On the other hand, according to her, if the warming thaws the permafrost and rainfall increases, there may be higher water levels in wetlands. That would result in a situation that would be much worse for these bacteria because they require air, they are aerobic.

“If they are drowned, this will result in anaerobic conditions where they cannot function as they should. That means more methane will be released to the atmosphere," says Svenning.

Mapping microbial communities

It is not easy to understand all of the relationships in complex ecosystems, especially when you do not even have an overview of the role that the smallest organisms play.

There are many microorganisms that have yet to be discovered, or whose function in the community is still unknown.

"We have a 'bank' of bacteria that we know is found in the soil in Svalbard's wetlands. Currently we are examining the entire microbial community found in these wetlands to better understand the turnover of organic carbon and methane production in the Arctic climate," says Svenning.

One of her co-workers is Alexander Tveit, a PhD candidate with extensive experience in conducting biological surveys. He uses an advanced molecular technique called pyrosequencing.

Pyrosequencing is a method which makes it possible to look at the entire biological community, as opposed to experimenting with individual bacteria, which has been the most common approach to date.

“This is a much faster way to identify unknown bacterial activity. You can also use this approach to describe the kinds of organisms in the soil," Tveit says.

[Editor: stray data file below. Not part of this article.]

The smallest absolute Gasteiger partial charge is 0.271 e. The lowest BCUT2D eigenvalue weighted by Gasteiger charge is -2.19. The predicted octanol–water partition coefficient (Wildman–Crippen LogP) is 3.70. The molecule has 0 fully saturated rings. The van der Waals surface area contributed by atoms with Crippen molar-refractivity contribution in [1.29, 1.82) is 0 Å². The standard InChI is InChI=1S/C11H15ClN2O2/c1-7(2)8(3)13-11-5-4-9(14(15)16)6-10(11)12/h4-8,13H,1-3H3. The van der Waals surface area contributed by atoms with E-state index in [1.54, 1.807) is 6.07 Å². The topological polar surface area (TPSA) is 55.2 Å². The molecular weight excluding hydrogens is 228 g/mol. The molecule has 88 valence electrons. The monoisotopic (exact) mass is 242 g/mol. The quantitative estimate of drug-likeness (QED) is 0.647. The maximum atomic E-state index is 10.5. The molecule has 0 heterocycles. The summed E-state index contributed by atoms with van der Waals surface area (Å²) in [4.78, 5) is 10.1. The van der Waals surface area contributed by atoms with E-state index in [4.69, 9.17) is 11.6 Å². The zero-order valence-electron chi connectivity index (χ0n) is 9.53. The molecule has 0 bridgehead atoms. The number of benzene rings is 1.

Complex analysis for climate answers

"We take samples from several wetlands on Svalbard, and in each wetland, we have several sampling points" says Svenning.

“Samples from these points are mixed together so that you have a representative sample of bacteria for the wetlands. We are mainly interested in the top 30-40 centimetres of the soil.”

Researchers mix the soil with various chemicals, which is then centrifuged and processed in several steps, after which the DNA can be separated out.

If this DNA is analysed, it is possible to determine how much of the various active bacterial types are found in the soil.

According to Tveit, this information is analysed using databases from all over the world, against which we can compare these genes. About half of all of the sequences get a 'hit' in the database.

“We can then see the codes from the hits for a specific function, such as breaking down methane," he says.

This kind of comparison doesn't allow researchers to say much about individual bacteria, but it does enable them to say approximately how many bacteria there are in the soil sample that have the specific characteristic for which the gene sequence codes.

The scientists’ goal is to identify as much as possible, but much will remain unknown.

“Even with a couple of hundred thousand of these sequences, we still won't get enough good hits. And soil is very difficult to work with, because many biological and chemical processes take place there," concludes Tveit.

University of Tromsø – The Arctic University of Norway is the northernmost university of the world. Read more

Follow ScienceNordic on

What others are reading